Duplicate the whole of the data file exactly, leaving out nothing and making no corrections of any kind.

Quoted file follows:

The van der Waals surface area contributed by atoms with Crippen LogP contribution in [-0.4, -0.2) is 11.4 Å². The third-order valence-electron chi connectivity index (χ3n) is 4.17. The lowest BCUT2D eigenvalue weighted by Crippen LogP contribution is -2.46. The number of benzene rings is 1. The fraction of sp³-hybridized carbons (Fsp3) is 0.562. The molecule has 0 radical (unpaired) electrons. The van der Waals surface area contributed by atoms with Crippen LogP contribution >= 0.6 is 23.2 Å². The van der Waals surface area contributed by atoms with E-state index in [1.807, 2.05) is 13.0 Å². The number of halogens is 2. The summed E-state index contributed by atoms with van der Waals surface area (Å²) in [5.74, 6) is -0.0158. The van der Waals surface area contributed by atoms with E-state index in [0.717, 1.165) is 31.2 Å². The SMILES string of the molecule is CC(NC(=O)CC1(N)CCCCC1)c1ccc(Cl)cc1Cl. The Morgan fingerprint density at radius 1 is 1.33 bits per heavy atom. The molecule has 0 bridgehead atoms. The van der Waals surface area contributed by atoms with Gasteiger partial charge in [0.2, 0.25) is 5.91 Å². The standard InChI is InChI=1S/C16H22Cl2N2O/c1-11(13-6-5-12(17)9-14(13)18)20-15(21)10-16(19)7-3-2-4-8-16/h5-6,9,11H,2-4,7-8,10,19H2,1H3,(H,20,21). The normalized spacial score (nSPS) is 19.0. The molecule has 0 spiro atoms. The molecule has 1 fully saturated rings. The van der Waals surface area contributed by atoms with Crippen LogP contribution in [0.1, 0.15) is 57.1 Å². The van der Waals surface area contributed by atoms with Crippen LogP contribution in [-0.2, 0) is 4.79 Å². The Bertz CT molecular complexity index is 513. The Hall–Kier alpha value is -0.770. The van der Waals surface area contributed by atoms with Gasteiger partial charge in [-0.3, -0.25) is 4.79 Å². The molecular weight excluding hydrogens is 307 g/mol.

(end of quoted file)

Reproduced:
The van der Waals surface area contributed by atoms with Crippen LogP contribution in [-0.4, -0.2) is 11.4 Å². The third-order valence-electron chi connectivity index (χ3n) is 4.17. The lowest BCUT2D eigenvalue weighted by Crippen LogP contribution is -2.46. The number of benzene rings is 1. The fraction of sp³-hybridized carbons (Fsp3) is 0.562. The molecule has 0 radical (unpaired) electrons. The van der Waals surface area contributed by atoms with Crippen LogP contribution >= 0.6 is 23.2 Å². The van der Waals surface area contributed by atoms with E-state index in [1.807, 2.05) is 13.0 Å². The number of halogens is 2. The summed E-state index contributed by atoms with van der Waals surface area (Å²) in [5.74, 6) is -0.0158. The van der Waals surface area contributed by atoms with E-state index in [0.717, 1.165) is 31.2 Å². The SMILES string of the molecule is CC(NC(=O)CC1(N)CCCCC1)c1ccc(Cl)cc1Cl. The Morgan fingerprint density at radius 1 is 1.33 bits per heavy atom. The molecule has 0 bridgehead atoms. The van der Waals surface area contributed by atoms with Gasteiger partial charge in [0.2, 0.25) is 5.91 Å². The standard InChI is InChI=1S/C16H22Cl2N2O/c1-11(13-6-5-12(17)9-14(13)18)20-15(21)10-16(19)7-3-2-4-8-16/h5-6,9,11H,2-4,7-8,10,19H2,1H3,(H,20,21). The normalized spacial score (nSPS) is 19.0. The molecule has 0 spiro atoms. The molecule has 1 fully saturated rings. The van der Waals surface area contributed by atoms with Crippen LogP contribution in [0.1, 0.15) is 57.1 Å². The van der Waals surface area contributed by atoms with Crippen LogP contribution in [-0.2, 0) is 4.79 Å². The Bertz CT molecular complexity index is 513. The Hall–Kier alpha value is -0.770. The van der Waals surface area contributed by atoms with Gasteiger partial charge in [-0.3, -0.25) is 4.79 Å². The molecular weight excluding hydrogens is 307 g/mol.